“My thanks,” Brandir said, just as quietly. “Go on back to your post. We wouldn’t want to raise anyone’s suspicions.”

The four of them slipped inside, and their benefactor sent them all off with a quick smile and a “good luck” before she hurried back off towards the scullery.

“That’s little Jennora?” Jorir muttered as Mornik peeked around the corner, looking for sentries.

“The very same.”

“Hard to believe she’s grown up already.”

“That’s what happens when you miss a pair of centuries.”

Mornik motioned them forward, and they hurried on toward the dungeon’s entrance.

Jennora had been thorough. Ordinarily, there would be a guard on the entrance to the dungeons – and, technically, there was. He, however, slept just as soundly as they’d been told the dvergr in the Hall did. Unfortunately, he lay sprawled across the doorway.

Once they were in they moved faster. There should be plenty of warning down here, even if someone was unlucky enough to be given a dinner patrol, and all the skulking in the world would not help them if the men of the Hall woke up before Einarr was rescued and they were out again. Jorir helped himself to one of the torches ensconced on the wall as they went.

Finally, after a wrong turn or two and far more time than any of them liked, they heard a cough and the croaking of parched throats. Jorir stopped in his tracks and swallowed.

“You’re sure you saw him?” Kaldr’s voice asked.

“I could hardly mistake him at this point. It looked like he was in no great favor, either, too.”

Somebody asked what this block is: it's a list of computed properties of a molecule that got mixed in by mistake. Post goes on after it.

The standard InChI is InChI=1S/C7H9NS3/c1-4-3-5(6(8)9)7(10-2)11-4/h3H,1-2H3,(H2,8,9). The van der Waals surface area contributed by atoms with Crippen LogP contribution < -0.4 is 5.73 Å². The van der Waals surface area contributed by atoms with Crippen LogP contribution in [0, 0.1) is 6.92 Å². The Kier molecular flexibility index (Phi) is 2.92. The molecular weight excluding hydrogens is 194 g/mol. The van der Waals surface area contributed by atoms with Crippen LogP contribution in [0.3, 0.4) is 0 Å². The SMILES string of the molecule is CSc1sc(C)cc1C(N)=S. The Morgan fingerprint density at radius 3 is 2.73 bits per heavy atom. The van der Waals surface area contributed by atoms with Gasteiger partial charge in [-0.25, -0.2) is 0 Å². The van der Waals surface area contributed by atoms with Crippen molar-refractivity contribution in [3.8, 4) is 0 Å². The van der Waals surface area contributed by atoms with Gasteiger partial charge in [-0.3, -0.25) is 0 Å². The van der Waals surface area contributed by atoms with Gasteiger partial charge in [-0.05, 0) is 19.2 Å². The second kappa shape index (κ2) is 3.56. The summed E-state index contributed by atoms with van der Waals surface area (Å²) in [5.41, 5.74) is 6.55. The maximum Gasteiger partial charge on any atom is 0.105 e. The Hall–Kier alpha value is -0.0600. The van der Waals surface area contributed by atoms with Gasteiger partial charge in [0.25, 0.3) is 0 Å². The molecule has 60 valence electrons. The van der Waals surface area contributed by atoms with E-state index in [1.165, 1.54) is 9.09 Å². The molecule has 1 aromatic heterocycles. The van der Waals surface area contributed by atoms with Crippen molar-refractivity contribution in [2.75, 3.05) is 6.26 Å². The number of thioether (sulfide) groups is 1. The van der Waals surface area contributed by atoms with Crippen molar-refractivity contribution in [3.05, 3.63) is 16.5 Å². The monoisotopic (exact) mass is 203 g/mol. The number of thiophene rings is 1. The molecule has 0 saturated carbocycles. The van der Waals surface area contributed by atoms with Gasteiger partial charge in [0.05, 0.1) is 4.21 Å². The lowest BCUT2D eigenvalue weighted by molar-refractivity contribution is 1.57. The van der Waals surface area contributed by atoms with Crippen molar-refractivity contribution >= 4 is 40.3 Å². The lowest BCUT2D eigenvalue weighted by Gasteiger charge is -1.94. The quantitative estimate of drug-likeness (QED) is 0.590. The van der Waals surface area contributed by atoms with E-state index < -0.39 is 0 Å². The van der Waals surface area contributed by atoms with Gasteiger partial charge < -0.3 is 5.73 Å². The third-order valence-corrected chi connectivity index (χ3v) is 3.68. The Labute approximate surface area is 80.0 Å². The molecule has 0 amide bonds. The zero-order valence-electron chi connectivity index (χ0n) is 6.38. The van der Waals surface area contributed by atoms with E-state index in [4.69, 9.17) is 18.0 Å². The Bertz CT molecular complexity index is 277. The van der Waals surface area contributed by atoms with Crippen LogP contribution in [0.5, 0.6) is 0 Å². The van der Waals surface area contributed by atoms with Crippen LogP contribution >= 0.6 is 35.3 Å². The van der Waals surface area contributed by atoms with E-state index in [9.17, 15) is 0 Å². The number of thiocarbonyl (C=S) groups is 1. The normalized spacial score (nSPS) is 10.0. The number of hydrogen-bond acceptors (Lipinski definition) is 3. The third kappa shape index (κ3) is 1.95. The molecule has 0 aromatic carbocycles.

“M-my lord?” Jorir called. His ordinary voice sounded loud to his ears.

“Who’s there?” Einarr asked again, a hard edge to his raspy voice this time.

“A svartdvergr in no great favor. Keep talking: we’re going to get you out.”

A third voice laughed. Jorir thought it was Thjofgrir. “He was right, Captain. Rescue is at hand.”

Mornik went to work on the heavy iron lock.

“I knew you’d come for us, once I saw you up in the Hall.” Einarr laughed, too, very plainly relieved.

“Even if I hadn’t sworn to you…” That got Jorir a sidelong look from Brandir, but he shrugged it away. Now was not the time to explain any of that. “We haven’t much time. The Hall is sleeping, but we have no way of knowing when they might awaken.”

“I understand. Have you seen–”

“Got it!” Mornik exclaimed. There was a click, and the door opened a crack.

“One down,” Naudrek drawled. “Four to go. We’re chained to the walls in here.”

The four dwarves nodded to one another and streamed into the room. Before long, all four Men stood rubbing their wrists where the shackles had held them.

Gheldram whistled. “You must really have given them some trouble. They don’t usually pull out the constricting shackles unless they mean business.”

Thjofgrir smirked. “We had the temerity to kill their pet.”

Gheldram nodded. “That would do it.”

“Let’s go. If we’re lucky, we can still find your things in the storeroom down here,” Brandir said, even as he peered back out into the hall. “We’re clear. Let’s go.”